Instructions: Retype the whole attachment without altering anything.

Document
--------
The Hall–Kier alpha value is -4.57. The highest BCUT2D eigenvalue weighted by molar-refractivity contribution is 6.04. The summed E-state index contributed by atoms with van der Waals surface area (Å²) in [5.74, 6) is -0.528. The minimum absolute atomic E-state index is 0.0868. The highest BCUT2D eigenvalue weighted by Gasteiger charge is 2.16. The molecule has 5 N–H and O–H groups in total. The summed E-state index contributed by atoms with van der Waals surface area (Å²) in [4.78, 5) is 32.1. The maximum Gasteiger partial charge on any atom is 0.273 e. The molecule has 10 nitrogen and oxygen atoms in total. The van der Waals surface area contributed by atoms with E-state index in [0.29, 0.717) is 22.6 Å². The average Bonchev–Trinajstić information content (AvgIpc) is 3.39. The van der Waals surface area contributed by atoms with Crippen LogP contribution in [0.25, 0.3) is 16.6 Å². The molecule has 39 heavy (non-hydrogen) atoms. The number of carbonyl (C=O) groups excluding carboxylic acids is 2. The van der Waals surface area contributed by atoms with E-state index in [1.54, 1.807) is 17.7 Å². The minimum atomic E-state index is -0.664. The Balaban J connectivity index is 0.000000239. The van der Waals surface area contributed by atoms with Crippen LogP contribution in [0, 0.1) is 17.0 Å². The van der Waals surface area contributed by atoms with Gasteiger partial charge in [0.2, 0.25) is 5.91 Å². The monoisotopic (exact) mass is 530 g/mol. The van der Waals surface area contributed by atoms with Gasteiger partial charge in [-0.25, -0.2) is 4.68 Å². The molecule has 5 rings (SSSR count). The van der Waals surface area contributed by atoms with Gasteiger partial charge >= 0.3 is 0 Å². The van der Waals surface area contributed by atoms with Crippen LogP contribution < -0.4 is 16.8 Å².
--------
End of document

The Hall–Kier alpha value is -4.57. The highest BCUT2D eigenvalue weighted by molar-refractivity contribution is 6.04. The summed E-state index contributed by atoms with van der Waals surface area (Å²) in [5.74, 6) is -0.528. The minimum absolute atomic E-state index is 0.0868. The highest BCUT2D eigenvalue weighted by Gasteiger charge is 2.16. The molecule has 5 N–H and O–H groups in total. The summed E-state index contributed by atoms with van der Waals surface area (Å²) in [4.78, 5) is 32.1. The maximum Gasteiger partial charge on any atom is 0.273 e. The molecule has 10 nitrogen and oxygen atoms in total. The van der Waals surface area contributed by atoms with E-state index in [0.29, 0.717) is 22.6 Å². The average Bonchev–Trinajstić information content (AvgIpc) is 3.39. The van der Waals surface area contributed by atoms with Crippen LogP contribution in [0.25, 0.3) is 16.6 Å². The molecule has 39 heavy (non-hydrogen) atoms. The number of carbonyl (C=O) groups excluding carboxylic acids is 2. The van der Waals surface area contributed by atoms with E-state index in [1.54, 1.807) is 17.7 Å². The minimum atomic E-state index is -0.664. The Balaban J connectivity index is 0.000000239. The van der Waals surface area contributed by atoms with Crippen LogP contribution in [0, 0.1) is 17.0 Å². The van der Waals surface area contributed by atoms with Gasteiger partial charge in [0.2, 0.25) is 5.91 Å². The monoisotopic (exact) mass is 530 g/mol. The van der Waals surface area contributed by atoms with Gasteiger partial charge in [-0.25, -0.2) is 4.68 Å². The molecule has 5 rings (SSSR count). The van der Waals surface area contributed by atoms with Gasteiger partial charge >= 0.3 is 0 Å². The van der Waals surface area contributed by atoms with Crippen LogP contribution < -0.4 is 16.8 Å².